The refreshed 2013 Ford Mustang V-6 isn’t a lightweight, tipping the scales with 3511 bred-in-America pounds. But despite its corpulence, it can accelerate, turn, and stop quicker than most of the competition. Take a look at the spec panel — 0-60 mph in 5.3 seconds, quarter mile in 13.9 seconds at 100.1 mph, lateral acceleration of 0.95 g, figure eight in 25.4 seconds, and 60-0 in 110 feet — and it’s evident the Mustang overachieves in almost every major objective test. The updated 274-horsepower 2013 Hyundai Genesis Coupe 2.0T R-Spec, for instance, trails the Mustang to 60 mph (5.7 seconds), in the quarter mile (14.2 seconds at 98.4 mph), around the figure eight (25.5 seconds), and in 60-0 braking (111 feet). Granted, the numbers are very close, and the Genesis, at 0.97 g, actually outgrips the Mustang, but the bottom line is that Ford’s pony car is the real deal. So how’d it get so real? Power — and a lot of it. With a 3.7-liter, 24-valve V-6, the Mustang puts out a lofty 305 horsepower and 280 lb-ft, or 138 more horses and twice the torque compared to a Miata. We’re talking about a 13-second car capable of a 100-mph trap speed that starts at under $23,000. But equally vital to its objective dominance are the Mustang’s super-sticky Pirelli summer tires, part of the optional $1995 performance package that also adds a 3.31 rear axle and handsome 19-inch alloys. “Undoubtedly, this Mustang is a highly capable car — thank you, Pirelli’” said associate road test editor Carlos Lago.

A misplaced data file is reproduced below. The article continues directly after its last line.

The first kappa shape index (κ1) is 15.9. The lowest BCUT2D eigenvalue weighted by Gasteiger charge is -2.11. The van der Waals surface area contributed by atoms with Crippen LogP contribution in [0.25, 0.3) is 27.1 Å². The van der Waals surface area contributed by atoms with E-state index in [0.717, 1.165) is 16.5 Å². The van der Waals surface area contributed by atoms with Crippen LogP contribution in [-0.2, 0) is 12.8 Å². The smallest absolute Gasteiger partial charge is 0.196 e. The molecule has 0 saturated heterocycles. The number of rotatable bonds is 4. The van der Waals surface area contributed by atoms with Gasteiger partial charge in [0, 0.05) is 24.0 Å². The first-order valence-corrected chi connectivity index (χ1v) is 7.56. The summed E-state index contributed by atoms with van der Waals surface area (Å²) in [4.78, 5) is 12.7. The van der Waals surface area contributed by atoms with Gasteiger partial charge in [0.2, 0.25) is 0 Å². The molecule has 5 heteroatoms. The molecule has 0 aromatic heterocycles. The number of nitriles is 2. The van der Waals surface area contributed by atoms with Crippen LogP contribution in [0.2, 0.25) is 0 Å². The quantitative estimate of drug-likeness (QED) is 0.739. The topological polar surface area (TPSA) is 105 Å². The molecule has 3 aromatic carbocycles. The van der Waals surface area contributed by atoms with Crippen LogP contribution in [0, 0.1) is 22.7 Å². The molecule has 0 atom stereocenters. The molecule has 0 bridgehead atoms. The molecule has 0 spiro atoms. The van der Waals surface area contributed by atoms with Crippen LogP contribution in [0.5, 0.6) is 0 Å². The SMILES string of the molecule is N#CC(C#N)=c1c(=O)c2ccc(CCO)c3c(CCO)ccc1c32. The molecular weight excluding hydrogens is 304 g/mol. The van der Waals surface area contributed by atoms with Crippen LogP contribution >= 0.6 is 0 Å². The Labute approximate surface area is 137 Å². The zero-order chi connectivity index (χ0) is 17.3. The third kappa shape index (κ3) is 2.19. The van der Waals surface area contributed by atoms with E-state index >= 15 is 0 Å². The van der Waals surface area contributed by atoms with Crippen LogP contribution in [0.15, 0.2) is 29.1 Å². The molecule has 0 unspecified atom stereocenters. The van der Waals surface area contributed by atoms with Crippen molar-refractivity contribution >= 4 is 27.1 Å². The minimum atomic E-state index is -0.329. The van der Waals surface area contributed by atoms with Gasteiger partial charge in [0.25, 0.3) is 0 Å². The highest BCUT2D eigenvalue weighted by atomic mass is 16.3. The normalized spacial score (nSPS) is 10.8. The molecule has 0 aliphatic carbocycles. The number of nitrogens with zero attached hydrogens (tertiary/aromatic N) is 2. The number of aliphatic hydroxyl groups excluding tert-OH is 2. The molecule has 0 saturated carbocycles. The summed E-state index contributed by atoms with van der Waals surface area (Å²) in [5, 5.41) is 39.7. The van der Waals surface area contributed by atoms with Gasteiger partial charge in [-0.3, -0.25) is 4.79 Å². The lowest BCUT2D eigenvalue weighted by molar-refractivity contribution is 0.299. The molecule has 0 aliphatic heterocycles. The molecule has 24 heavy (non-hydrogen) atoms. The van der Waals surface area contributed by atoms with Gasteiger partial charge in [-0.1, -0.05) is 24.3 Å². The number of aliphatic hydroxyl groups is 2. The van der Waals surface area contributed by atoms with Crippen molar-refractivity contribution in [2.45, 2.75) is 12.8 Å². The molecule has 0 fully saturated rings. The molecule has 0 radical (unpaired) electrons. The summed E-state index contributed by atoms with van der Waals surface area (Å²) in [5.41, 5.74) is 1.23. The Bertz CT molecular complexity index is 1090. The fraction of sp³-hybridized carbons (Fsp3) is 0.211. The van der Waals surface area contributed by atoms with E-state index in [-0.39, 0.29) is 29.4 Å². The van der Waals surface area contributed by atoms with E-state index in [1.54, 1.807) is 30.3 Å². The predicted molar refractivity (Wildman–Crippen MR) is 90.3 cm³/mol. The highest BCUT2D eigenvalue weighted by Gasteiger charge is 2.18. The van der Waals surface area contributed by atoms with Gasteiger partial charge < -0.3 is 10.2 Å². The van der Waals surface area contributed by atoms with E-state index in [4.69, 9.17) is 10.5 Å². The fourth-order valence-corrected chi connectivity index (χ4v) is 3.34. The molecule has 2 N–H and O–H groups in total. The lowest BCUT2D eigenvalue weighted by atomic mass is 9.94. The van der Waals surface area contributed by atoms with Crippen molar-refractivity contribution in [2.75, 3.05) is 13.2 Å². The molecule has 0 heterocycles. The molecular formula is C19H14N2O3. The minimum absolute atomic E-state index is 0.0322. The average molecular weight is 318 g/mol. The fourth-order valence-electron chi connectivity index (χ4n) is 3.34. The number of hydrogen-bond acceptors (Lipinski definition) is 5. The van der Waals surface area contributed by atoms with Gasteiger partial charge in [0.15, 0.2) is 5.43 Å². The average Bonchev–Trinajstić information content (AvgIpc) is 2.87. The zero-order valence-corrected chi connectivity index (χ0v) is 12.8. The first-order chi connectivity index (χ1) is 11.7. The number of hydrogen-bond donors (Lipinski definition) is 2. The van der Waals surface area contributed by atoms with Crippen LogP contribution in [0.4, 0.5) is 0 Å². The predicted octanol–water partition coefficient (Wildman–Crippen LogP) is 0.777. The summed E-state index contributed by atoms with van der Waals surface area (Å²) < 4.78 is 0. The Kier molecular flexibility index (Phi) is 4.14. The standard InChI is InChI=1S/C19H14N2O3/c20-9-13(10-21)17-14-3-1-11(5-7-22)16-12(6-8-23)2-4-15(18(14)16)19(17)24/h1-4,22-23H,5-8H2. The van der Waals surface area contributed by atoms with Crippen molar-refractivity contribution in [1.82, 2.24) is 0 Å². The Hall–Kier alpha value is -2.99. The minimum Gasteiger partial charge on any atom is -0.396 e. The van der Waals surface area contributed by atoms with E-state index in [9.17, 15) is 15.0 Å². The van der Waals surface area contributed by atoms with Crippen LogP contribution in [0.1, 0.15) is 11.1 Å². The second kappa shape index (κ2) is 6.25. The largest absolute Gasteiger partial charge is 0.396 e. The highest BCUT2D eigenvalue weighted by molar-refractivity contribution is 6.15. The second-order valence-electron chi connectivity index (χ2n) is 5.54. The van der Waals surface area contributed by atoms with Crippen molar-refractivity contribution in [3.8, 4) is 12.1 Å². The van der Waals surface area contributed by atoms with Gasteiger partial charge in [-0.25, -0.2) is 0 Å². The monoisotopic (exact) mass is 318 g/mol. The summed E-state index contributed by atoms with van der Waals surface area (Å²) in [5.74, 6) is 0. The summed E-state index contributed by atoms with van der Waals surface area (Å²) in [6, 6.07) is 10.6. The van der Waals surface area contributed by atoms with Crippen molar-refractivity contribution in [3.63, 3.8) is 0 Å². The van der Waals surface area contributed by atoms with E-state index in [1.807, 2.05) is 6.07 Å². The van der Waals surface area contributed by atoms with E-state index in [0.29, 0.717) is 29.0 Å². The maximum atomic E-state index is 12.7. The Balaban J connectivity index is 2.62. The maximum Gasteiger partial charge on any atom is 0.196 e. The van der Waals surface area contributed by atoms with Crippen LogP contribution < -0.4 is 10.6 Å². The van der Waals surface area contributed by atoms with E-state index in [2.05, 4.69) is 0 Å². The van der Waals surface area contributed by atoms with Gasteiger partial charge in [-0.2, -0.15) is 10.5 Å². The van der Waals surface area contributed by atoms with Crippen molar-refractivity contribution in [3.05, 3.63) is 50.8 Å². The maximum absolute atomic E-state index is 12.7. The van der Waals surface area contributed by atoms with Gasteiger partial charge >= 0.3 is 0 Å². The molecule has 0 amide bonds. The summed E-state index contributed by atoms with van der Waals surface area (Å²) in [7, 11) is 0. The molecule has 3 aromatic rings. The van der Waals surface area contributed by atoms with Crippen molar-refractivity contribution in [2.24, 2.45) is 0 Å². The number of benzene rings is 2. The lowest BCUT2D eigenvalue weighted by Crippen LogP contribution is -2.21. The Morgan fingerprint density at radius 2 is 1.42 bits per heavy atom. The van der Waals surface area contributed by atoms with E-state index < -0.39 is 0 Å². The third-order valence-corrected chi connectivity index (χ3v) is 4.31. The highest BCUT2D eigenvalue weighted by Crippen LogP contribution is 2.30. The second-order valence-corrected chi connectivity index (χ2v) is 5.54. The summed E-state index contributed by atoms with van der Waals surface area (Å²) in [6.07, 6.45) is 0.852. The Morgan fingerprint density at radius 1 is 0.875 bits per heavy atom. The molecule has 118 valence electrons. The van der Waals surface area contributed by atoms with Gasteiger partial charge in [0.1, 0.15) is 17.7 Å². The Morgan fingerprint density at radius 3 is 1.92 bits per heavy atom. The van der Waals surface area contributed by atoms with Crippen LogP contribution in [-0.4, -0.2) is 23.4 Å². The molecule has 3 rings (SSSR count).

Given the numbers and niceties, our nuclear-waste-colored tester represents strong bang for the buck. But if high performance is your number-one objective, then the bang for the buck can get even better. For instance, pass on the Premium, stick with the base V-6 , and tack on the performance pack , and voila!, you have a 13-second pony car for under $25,000. Though the tires and engine make a nice performance pair, the chassis doesn’t quite relay their magic. The steering, while linear and nicely weighted, is like a talented conductor whose orchestra is always a note behind. Associate online editor Nate Martinez: “When spurring the Mustang, you end up waiting for your commands to be translated into actions. There’s just a ton of roll.” Associate editor Rory Jurnecka echoes those sentiments, but also points out what still makes the Mustang a satisfying machine. “It’s not very precise or nimble, but it is fun to hammer and slide it around the course, playing Dan Gurney or Parnelli Jones in the old Trans-Am series.” The next-generation Mustang, due out in a couple short years, is rumored to be a lot lighter than this car. We hope that rumor becomes reality, as 305 horsepower in a car weighing closer to 3000 pounds would be a game-changer for the Blue Oval. We also hope Ford’s icon finally loses its solid rear axle, since an independent setup would make the Mustang a more rewarding tool when exploring those last few tenths. With this current iteration, we experienced too many rear-end hops, skips, and bounces on the track and through the canyons. Still, there’s no doubt the Mustang V-6 is a quick car — like fast food, it makes you happy when you’re in a hungry and in a hurry — but it’s not as fulfilling as other performance coupes in its price class (think Subaru BRZ and Scion FR-S), and keeps reminding you that it needs to go on a diet.